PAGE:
Controversial incidents generally aren’t slowed down and analysed frame by frame. Former Cork ladies’ football manager Eamonn Ryan remarked that there was a lot less pressure on his female charges. If they went out and lost a league final or a Munster final, there was no media outcry or talking down of the players. Very often, this allowed them to rebound from the odd defeat; the lack of scrutiny might even have been a factor in their extraordinary streak of 11 All-Irelands in 12 years.
Lack of coverage can mean lack of pressure, but it can also be interpreted as lack of encouragement. That’s one extraordinary statistic that emerged from a recent campaign by Lidl to highlight its sponsorship of the LGFA. According to its research, one out of every two teenage girls drops out of team sport; girls are three times more likely to drop out of sports than boys; and seven out of ten girls report ‘lack of encouragement’ as one of their main reasons for quitting.
When the research also highlights the fact that girls who play a team sport are four times more likely to be confident in their bodies and 80% more likely to have a positive mental outlook, the value of encouraging girls to play sport is clear. When you consider the pressures on young people in general, and teenage girls in particular, we can’t continue to allow young female players to slip through the cracks.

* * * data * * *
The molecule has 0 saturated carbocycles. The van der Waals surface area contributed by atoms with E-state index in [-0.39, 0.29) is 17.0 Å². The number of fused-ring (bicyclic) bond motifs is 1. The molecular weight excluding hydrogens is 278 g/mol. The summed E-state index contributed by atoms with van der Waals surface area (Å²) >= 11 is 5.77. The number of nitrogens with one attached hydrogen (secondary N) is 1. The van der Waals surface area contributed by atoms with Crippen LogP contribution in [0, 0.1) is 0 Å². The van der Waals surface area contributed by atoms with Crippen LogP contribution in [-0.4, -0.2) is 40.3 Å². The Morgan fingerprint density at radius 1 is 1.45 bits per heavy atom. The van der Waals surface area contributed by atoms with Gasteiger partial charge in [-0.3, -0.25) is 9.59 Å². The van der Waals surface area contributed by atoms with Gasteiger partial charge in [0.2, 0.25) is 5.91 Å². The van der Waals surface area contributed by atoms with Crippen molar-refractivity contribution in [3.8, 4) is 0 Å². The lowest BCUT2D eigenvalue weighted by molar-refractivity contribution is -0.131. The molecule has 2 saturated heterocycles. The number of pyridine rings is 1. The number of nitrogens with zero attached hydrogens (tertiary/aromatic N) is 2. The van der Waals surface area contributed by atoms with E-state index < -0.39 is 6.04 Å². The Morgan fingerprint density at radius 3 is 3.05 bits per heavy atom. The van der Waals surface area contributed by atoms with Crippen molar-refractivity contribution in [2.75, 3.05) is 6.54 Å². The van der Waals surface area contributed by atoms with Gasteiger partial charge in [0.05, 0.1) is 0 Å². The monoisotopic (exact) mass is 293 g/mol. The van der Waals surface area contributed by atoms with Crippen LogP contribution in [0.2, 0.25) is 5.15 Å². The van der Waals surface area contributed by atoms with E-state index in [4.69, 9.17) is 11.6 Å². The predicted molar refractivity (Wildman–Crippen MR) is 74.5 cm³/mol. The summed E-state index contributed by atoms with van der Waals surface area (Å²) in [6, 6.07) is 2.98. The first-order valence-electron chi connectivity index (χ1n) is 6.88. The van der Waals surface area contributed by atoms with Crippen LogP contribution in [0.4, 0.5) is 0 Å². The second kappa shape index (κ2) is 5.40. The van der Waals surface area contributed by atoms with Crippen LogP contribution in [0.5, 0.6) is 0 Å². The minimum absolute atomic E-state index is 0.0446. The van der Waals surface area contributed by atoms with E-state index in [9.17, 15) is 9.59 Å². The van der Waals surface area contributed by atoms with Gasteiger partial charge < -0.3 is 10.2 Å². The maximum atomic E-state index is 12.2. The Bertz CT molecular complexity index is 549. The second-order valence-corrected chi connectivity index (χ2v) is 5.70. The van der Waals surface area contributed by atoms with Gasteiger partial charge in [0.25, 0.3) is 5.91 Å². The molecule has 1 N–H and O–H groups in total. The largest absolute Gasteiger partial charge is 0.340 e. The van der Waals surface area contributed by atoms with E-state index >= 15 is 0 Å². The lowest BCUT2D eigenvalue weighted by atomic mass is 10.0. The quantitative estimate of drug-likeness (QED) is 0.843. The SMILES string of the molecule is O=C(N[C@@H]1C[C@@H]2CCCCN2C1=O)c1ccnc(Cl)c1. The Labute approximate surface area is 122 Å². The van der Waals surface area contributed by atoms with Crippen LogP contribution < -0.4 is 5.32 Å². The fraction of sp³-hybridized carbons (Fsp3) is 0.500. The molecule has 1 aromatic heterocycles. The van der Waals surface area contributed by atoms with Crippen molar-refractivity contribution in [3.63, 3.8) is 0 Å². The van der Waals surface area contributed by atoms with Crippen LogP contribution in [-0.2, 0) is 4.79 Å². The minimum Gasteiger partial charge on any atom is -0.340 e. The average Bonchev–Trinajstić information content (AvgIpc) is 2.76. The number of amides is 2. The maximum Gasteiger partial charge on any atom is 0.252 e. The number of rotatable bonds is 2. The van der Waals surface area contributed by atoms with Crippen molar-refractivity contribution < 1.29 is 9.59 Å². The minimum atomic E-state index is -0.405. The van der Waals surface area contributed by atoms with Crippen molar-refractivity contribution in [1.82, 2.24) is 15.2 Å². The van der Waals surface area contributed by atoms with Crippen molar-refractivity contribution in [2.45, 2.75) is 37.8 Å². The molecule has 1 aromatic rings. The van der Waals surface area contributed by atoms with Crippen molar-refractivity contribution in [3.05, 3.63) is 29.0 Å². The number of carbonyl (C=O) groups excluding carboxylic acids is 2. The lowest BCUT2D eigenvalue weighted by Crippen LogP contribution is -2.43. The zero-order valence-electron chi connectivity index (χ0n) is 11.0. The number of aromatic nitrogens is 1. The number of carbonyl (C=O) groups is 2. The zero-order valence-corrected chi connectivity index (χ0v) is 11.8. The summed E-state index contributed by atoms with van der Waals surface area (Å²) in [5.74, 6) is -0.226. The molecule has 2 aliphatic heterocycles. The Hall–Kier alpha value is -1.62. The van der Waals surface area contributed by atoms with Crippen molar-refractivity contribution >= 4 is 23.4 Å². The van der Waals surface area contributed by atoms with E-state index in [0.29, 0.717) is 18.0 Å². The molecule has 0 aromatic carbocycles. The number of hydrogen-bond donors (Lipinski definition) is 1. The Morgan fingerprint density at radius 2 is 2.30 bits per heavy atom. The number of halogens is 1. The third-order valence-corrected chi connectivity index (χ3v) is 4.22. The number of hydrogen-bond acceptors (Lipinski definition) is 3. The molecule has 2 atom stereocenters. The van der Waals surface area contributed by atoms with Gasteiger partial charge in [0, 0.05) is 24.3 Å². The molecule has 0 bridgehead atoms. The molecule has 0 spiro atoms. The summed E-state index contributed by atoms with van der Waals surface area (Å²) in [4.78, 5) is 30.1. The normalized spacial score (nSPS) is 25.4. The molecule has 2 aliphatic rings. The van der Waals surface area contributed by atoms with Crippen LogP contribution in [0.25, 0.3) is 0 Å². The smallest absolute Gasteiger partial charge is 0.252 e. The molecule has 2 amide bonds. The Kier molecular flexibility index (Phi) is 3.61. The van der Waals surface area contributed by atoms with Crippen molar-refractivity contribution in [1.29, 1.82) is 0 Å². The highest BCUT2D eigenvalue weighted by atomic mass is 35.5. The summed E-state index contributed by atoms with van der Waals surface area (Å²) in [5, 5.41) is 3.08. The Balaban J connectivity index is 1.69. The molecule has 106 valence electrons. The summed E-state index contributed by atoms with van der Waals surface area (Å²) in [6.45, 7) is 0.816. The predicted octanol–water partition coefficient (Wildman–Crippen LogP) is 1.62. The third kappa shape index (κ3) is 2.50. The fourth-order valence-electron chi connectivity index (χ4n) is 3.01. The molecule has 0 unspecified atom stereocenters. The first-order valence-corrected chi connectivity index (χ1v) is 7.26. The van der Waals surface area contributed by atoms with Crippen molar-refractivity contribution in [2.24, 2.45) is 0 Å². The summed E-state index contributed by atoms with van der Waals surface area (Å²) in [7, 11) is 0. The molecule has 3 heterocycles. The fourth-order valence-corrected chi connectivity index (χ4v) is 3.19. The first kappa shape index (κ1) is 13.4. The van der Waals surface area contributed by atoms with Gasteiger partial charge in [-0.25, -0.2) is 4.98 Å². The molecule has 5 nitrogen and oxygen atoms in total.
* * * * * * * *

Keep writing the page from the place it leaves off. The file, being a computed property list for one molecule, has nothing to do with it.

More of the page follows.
Broadcasting games is one way of counteracting this. In fairness to The Sunday Game, they’ve been making a good effort to seed in women analysts alongside the lads of late, with Wexford’s Mags D’Arcy (taking a year out from goalkeeping duty) and Galway’s Anne Marie Hayes especially impressive. It’s nice to see something other than a lineup of suits in studio. This afternoon’s coverage will feature no suits at all, with Joanne Cantwell joined in studio by Galway’s Aisling Connolly, Cork’s Anna Geary, Kilkenny’s Elaine Aylward, and Tipp’s Jill Horan. Not only will young women get to watch sports heroes of their gender on TV, they’ll get to see an all-female panel of experts debate the finer points of the games. I’d call that a win-win.